When the edges of the boards are noticeably tapered.
The method of holding pages or sheets together; may be simply stapled or sewn, or sewn and enclosed in wrappers, but most often refers to a “hard” binding or covers. This type of binding may be covered with cloth, various leathers, or paper over boards or other more exotic materials. The following terms relate primarily to leather bindings:
Full binding: volume is entirely encased in leather (calf, sheep, morocco, etc.)
Three quarter binding: volume has leather spine and corners that occupy approx. 3/4 of the space along top edge of board (cover). The remainder of the board is covered with marbled paper, plain paper, cloth, different leather, etc.
Half binding: the spine and corner leather occupy only approximately 1/2 of top edge.
Quarter binding: usually lacks leather corners and leather of the spine occupies only approx. 1/4 of the top edge.
Refers to a blank page that is left intentionally in the book. It can be located at beginning of the book, at the end of a clearly marked division, and/or at the end of book. Also known as blank leaves or printer’s blanks.
French: Feuillets blancs
German: Weißes Blatt
Swedish: Blankt blad
Decoration, picture, or lettering that has been impressed into the binding with a metal stamp prepared for the purpose, resulting in a “blind” (meaning uncoloured) decoration, picture or lettering.
French: Motifs à froid
Italian: Impressioni a secco
Spanish: Dorado en frio
Swedish: Blind tryck
The covers of a hard bound book; the boards are the stiff cardboard or paperboard that is usually covered with cloth or leather; and when covered with paper, the covers are properly referred to as “boards”. Many pre-1850 books were issued by the publishers bound in boards (paper covered), allowing for an inexpensive binding that could later be replaced with leather by a hand book binder. Early (medieval) manuscript volumes were often bound between two oak boards, hence the probable origin of this term.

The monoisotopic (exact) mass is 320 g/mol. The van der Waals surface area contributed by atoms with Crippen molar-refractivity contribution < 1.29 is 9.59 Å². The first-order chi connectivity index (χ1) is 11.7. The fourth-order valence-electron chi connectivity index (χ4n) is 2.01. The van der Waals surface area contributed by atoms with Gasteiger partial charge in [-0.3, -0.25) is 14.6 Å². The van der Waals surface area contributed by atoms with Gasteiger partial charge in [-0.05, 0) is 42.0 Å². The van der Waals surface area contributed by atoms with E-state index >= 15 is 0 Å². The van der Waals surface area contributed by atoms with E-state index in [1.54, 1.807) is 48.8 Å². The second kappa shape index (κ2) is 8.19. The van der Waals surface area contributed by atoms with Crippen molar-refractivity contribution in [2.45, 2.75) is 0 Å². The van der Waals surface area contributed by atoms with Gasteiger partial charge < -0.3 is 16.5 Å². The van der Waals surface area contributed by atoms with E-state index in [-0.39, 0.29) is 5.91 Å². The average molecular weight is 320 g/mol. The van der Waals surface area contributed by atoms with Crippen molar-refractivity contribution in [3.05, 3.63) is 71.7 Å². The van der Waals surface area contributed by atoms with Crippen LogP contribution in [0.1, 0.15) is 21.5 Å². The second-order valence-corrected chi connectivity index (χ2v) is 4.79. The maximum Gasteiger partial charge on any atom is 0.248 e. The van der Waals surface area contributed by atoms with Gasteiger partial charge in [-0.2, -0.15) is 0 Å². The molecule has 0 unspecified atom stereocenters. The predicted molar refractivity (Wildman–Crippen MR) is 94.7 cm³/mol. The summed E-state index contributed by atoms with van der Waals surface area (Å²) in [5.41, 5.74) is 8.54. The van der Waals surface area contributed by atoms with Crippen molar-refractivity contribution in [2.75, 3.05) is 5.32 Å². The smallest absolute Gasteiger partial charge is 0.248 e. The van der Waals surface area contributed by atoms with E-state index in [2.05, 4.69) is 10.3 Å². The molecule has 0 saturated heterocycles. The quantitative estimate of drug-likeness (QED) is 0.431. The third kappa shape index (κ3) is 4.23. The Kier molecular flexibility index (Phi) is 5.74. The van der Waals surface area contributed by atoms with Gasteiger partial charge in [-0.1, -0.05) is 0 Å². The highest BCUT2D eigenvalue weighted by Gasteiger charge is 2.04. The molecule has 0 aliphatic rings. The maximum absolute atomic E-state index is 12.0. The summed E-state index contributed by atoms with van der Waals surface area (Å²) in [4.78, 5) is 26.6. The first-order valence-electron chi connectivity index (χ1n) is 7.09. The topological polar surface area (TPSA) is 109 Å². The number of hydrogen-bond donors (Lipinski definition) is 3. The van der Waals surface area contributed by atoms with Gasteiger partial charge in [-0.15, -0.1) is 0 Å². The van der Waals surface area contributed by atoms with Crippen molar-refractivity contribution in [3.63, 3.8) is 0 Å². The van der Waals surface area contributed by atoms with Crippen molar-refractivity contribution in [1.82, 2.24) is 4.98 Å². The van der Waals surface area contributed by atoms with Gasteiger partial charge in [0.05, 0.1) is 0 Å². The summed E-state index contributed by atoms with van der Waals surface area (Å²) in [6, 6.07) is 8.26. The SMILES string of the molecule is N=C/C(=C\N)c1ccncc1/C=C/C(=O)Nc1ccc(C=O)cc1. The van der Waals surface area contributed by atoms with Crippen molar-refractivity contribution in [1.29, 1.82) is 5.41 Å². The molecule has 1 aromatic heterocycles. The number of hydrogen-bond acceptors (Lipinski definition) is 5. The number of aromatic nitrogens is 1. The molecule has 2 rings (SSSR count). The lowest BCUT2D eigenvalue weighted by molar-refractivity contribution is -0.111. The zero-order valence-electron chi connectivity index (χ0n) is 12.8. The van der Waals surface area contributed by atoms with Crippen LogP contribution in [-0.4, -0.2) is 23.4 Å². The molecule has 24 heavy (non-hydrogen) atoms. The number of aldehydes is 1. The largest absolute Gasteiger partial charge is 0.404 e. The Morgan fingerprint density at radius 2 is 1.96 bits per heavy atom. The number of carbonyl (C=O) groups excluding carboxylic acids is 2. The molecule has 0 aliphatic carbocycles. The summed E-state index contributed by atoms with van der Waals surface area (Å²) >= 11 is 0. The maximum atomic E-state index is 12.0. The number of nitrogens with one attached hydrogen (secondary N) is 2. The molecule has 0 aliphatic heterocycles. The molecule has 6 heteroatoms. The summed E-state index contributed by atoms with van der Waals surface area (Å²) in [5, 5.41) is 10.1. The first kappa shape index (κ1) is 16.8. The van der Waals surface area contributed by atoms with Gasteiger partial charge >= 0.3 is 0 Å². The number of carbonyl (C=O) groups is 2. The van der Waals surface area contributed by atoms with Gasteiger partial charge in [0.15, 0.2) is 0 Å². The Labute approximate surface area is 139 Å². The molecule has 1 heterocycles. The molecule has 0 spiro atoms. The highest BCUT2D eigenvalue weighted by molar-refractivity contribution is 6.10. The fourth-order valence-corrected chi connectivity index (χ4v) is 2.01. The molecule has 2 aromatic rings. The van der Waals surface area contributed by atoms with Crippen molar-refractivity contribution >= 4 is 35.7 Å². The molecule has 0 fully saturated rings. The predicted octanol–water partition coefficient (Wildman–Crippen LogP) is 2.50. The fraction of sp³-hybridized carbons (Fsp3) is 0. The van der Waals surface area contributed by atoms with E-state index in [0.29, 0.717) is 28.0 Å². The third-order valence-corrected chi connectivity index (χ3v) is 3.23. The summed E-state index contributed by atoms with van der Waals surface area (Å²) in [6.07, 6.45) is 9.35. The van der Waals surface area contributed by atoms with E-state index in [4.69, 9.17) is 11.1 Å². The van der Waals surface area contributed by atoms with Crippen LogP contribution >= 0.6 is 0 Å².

The traditional terms in use for describing book formats are derived from early printing methodology and the size of early handmade sheets of paper. When two leaves (four pages when printed on both sides) were printed on a sheet so that it could be folded once, collated with other folded sheets and bound, the format of the volume was a “folio”. When four leaves (eight pages) were printed on the same size sheet, which would later be folded twice, the format of the resultant volume was a “quarto” (four leaves). The term “octavo” relates to the sheet having eight leaves printed on it.
A simple or elaborately designed label used to indicate ownership, which is usually found pasted to the inside of the front cover of a book.
Any of a number of moth or fly larvae that tunnel through the pages of books leaving behind small channels, holes in individual leaves.
A printing that occurs on both sides of a single leaf (see also broadside).
A printing on a single sheet of paper and only on one side; the verso (other side) is blank. When printed on both sides, the sheet becomes a “broadsheet”.
French: Voir Affiche
A stiff, coarsely woven, filled cloth used for less expensive, but stronger wearing, cloth book binding material.